Dee Aker, is the Advisor for Strategic Peacebuilding, Joan B Kroc School of Peace Studies, University of San Diego, USA. She met The Himalayan Times Perspectives to discuss the potential for Strategic Peacebuilding for economic prosperity in the context of Nepal. Excerpts:
In 2001 you established Nepal Peacebuilding Initiative. Tell us about that and your work in Nepal.
Nepal Peacebuilding Initiative was created as a part of the leadership of Joan B Kroc Institute for Peace and Justice (IPJ). Women PeaceMakers Programme, the WorldLink Programme, which connects youth to global affairs were also created in 2000. When we assessed conflict in other countries and Nepal, we witnessed intense violence surfaced in Nepal during the decade long civil war. Thousands of people lost their lives in the conflict and the Royal massacre also took place in 2001. We were requested to visit and come back to Nepal to provide skills on negotiationand mediation.
I first visited Nepal in 1974 and I had also come just a month before the massacre in 2001. We have continued to work here since the civil war; this is my 39th visit to Nepal. The magic of Nepal is so seductive and the people are so fine. Despite the challenges people in Nepal are not frustrated and that vibe drives me. I travel a lot and I find the beauty and charm of this country very unique and this keeps us engaged.
What kind of impact has your initiatives had on the political and business environment of Nepal?
Our intention is to engage civil society with the leadership and come up with solutions. We have been here throughout the conflict and we have been quite successful in bringing the political parties together for negotiations and the peacebuilding process. We have analysed this complex process; underlying culture, histories and root causes. Further, we have also trained various groups of journalists, business people, women and organisations.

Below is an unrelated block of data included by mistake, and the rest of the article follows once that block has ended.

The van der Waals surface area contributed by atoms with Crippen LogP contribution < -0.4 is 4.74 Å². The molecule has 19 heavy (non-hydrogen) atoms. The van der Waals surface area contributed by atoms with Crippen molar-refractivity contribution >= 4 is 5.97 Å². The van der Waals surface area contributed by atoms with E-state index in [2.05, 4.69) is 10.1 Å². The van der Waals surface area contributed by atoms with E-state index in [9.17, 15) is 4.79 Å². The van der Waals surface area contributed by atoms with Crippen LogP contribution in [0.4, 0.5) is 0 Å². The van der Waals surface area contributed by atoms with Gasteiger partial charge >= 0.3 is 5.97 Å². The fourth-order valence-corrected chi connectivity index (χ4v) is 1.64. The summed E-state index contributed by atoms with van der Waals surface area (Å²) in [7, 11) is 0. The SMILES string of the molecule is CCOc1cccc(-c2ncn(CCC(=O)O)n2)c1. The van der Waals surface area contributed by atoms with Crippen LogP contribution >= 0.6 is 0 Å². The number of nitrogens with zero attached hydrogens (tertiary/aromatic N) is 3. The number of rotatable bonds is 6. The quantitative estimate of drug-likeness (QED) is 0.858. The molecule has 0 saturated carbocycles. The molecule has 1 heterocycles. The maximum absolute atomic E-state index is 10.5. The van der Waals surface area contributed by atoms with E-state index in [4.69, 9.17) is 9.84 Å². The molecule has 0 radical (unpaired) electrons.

There is a glass ceiling in this country not only for women but also for young people. However, in these 15 years I have witnessed that glass ceiling breaking down. Many amazing young leaders have emerged who have infused new ideas which is a positive step.
Businesses cannot flourish in conflict. For instance, during the conflict in the country last year, almost all businesses and factories closed down in Nepal. Our role comes here, to bring people together who are working in isolation and find out what works out at the time of conflict. Peacebuilding requires capacity and relationship building at multiple levels. Peace and stability are pre-requisites for operation of any enterprise. Businesses cannot operate in isolation and there is no solution in creating a wall. The solution is in finding a common ground and reaping mutual benefits.
How challenging is it to bring influential leaders and the civil society to a single place for negotiations and discussions?